Sunday, February 28, 2010

Double Helix psyche

Double Helix has a truly amazing line of glass, which I have only begun to dip my fingers into.  It changes color, goes all metallic, shifts color depending on the light source and generally is impossible to exhaust the possibilities of.  It is also a bit tricky to work on a HotHead torch.  Naturally, I have bought all the colors I can afford.  I won't use this all up since as my technique and studio improves I will continue to make discoveries.  Like this one.  Thanks to Pat Frantz and her blog, I know that psyche likes ivories.  So I rounded up most of  the obvious ones I have and tried it out.  So what did I find out?  It is indeed possible to really strike this color, you just have to really turn up the gas.  I've been making the beads in a moderate flame, then finishing them off low in the flame.  This isn't enough.  I have to make the bead, heat it to soup, then let it cool to no longer any hint of glow and turn the flame way up and reduce it low in the flame.  Then I get iridescence, in fact I get color change!

1 psyche stringer on opal yellow, then 2 is opal yellow on psyche.  I like the rim on the edge of the opal yellow but I didn't get any webbing.  I wonder if this might have struck to pinkish a little in the reducing flame.

3 isVetrofond river rock, then 4 psyche with some very thin river rock webbing.  I like the webbing on the river rock, but the psyche doesn't strike very well right next to the ivory.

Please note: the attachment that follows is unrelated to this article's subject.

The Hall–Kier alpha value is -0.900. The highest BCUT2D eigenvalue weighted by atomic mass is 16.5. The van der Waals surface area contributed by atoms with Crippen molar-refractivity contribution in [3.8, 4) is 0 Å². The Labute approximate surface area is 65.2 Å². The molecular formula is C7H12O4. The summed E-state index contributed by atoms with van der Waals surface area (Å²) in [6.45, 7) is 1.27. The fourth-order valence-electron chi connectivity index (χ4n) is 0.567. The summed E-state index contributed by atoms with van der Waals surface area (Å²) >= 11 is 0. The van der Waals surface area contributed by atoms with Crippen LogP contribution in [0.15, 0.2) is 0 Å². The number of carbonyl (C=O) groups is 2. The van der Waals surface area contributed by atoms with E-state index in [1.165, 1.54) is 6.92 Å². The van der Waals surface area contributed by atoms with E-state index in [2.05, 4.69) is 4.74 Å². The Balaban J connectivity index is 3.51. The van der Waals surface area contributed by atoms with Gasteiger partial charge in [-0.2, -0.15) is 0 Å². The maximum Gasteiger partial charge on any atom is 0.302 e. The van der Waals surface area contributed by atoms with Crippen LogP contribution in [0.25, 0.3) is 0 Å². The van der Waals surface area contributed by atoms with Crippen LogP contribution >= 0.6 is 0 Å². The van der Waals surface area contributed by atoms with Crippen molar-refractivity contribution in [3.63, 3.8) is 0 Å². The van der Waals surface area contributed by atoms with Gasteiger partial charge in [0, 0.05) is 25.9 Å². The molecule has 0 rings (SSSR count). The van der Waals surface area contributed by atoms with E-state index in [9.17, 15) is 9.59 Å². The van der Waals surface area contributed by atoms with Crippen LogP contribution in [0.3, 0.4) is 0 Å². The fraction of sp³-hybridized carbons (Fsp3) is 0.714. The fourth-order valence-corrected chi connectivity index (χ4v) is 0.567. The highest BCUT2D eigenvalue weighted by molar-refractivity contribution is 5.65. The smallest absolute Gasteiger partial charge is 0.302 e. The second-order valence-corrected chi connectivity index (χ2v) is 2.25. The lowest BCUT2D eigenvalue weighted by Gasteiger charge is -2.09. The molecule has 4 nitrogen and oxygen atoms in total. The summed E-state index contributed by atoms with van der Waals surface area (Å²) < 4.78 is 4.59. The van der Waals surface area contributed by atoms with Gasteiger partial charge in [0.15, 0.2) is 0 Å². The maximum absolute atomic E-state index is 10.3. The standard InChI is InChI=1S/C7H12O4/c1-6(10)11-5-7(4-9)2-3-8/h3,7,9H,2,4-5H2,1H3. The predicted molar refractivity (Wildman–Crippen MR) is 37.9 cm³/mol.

5 is Vetrofond dark ivory and psyche stringer, then 6 is the same reversed.  The color change on bead 5 is not as visible on this photo as I would like, and I was too low on gas to strike the psyche properly on 6 but this is not as obvious an effect as on the other beads. 
7 is psyche with silvered ivory stringer.  Because of the thinness of the stringer and the lack of striking next to it, the psyche only reduced on the ends, but this bead bears further investigation.  I have to learn to make thicker stringer.  I either melt it all over the place and it's crooked or I pull it too fast and thin.

8 is Effetre sediment with psyche stringer and 9 is the reverse.  I got some really cool greens and blues out of the psyche on 8 and was running out of gas and didn't properly strike 9.

10 is psyche stringer on Vetrofond E. L. O.  This didn't do as much cool stuff as I could have hoped, but I wasn't making a very large bead and didn't get as many cool effects as I could have with a larger mass of glass.

11 is CiM khaki with a twistie made of psyche and opal yellow.  You can't really see the khaki under all the twistie I piled on but there is quite a bit of separation of the khaki near the ends.  Next time I'll leave more khaki showing.

All of them reduced far better than any previous efforts.  My favorites are the ones where the psyche went greenish.  Green and purple is a great combination.  I didn't get a whole lot of the webbing, but on the river rock and E. L. O., I got a tiny bit on the edges of the stringer.  I think I needed to superheat it more, but to be frank, I'm worried about dripping glass all over the place so when it gets really liquid I remove it from the heat.  I wonder if prolonged heating at a slightly lower heat would do this?


To the left is a picture of my first attempt to do something with psyche, not very convincing.  The left bead is encased over clear and reduced a little and on the right is encased, which does nothing for it.  Check out the triton next to it, now that's dramatic.  I like psyche as decoration better.  I flatter myself to think I understand it a little better now.

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